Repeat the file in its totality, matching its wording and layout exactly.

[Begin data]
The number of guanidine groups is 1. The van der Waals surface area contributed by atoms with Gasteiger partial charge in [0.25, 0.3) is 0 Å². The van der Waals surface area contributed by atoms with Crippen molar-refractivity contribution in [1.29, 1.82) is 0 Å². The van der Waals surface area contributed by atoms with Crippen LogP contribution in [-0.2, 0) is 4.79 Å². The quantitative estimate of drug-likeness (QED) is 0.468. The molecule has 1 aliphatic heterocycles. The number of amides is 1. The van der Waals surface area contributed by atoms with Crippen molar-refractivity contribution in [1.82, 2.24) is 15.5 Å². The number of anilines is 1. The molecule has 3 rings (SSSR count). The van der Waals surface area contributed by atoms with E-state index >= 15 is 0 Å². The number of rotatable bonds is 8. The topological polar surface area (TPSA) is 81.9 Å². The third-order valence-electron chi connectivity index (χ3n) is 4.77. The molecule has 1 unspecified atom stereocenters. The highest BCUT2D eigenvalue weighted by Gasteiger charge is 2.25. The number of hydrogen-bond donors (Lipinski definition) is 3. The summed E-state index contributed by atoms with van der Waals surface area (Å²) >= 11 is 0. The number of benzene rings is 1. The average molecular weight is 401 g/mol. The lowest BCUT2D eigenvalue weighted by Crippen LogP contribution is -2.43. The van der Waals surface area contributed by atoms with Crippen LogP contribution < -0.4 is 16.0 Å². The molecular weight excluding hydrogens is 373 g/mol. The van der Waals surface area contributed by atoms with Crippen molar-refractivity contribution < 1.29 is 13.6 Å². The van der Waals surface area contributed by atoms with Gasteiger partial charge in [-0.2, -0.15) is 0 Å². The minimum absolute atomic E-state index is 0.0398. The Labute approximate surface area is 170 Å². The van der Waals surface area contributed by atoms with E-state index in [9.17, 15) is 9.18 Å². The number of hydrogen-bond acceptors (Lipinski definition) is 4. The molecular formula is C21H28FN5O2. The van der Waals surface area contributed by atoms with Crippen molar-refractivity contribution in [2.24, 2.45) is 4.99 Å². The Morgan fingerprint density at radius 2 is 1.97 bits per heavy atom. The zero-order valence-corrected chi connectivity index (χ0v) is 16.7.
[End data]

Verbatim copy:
The number of guanidine groups is 1. The van der Waals surface area contributed by atoms with Gasteiger partial charge in [0.25, 0.3) is 0 Å². The van der Waals surface area contributed by atoms with Crippen molar-refractivity contribution in [1.29, 1.82) is 0 Å². The van der Waals surface area contributed by atoms with Crippen LogP contribution in [-0.2, 0) is 4.79 Å². The quantitative estimate of drug-likeness (QED) is 0.468. The molecule has 1 aliphatic heterocycles. The number of amides is 1. The van der Waals surface area contributed by atoms with Crippen molar-refractivity contribution in [1.82, 2.24) is 15.5 Å². The number of anilines is 1. The molecule has 3 rings (SSSR count). The van der Waals surface area contributed by atoms with E-state index >= 15 is 0 Å². The number of rotatable bonds is 8. The topological polar surface area (TPSA) is 81.9 Å². The third-order valence-electron chi connectivity index (χ3n) is 4.77. The molecule has 1 unspecified atom stereocenters. The highest BCUT2D eigenvalue weighted by Gasteiger charge is 2.25. The number of hydrogen-bond donors (Lipinski definition) is 3. The summed E-state index contributed by atoms with van der Waals surface area (Å²) >= 11 is 0. The number of benzene rings is 1. The average molecular weight is 401 g/mol. The lowest BCUT2D eigenvalue weighted by Crippen LogP contribution is -2.43. The van der Waals surface area contributed by atoms with Crippen LogP contribution < -0.4 is 16.0 Å². The molecular weight excluding hydrogens is 373 g/mol. The van der Waals surface area contributed by atoms with Crippen molar-refractivity contribution < 1.29 is 13.6 Å². The van der Waals surface area contributed by atoms with Gasteiger partial charge in [-0.2, -0.15) is 0 Å². The minimum absolute atomic E-state index is 0.0398. The Labute approximate surface area is 170 Å². The van der Waals surface area contributed by atoms with E-state index in [9.17, 15) is 9.18 Å². The number of hydrogen-bond acceptors (Lipinski definition) is 4. The molecular formula is C21H28FN5O2. The van der Waals surface area contributed by atoms with Crippen molar-refractivity contribution in [2.24, 2.45) is 4.99 Å². The Morgan fingerprint density at radius 2 is 1.97 bits per heavy atom. The zero-order valence-corrected chi connectivity index (χ0v) is 16.7.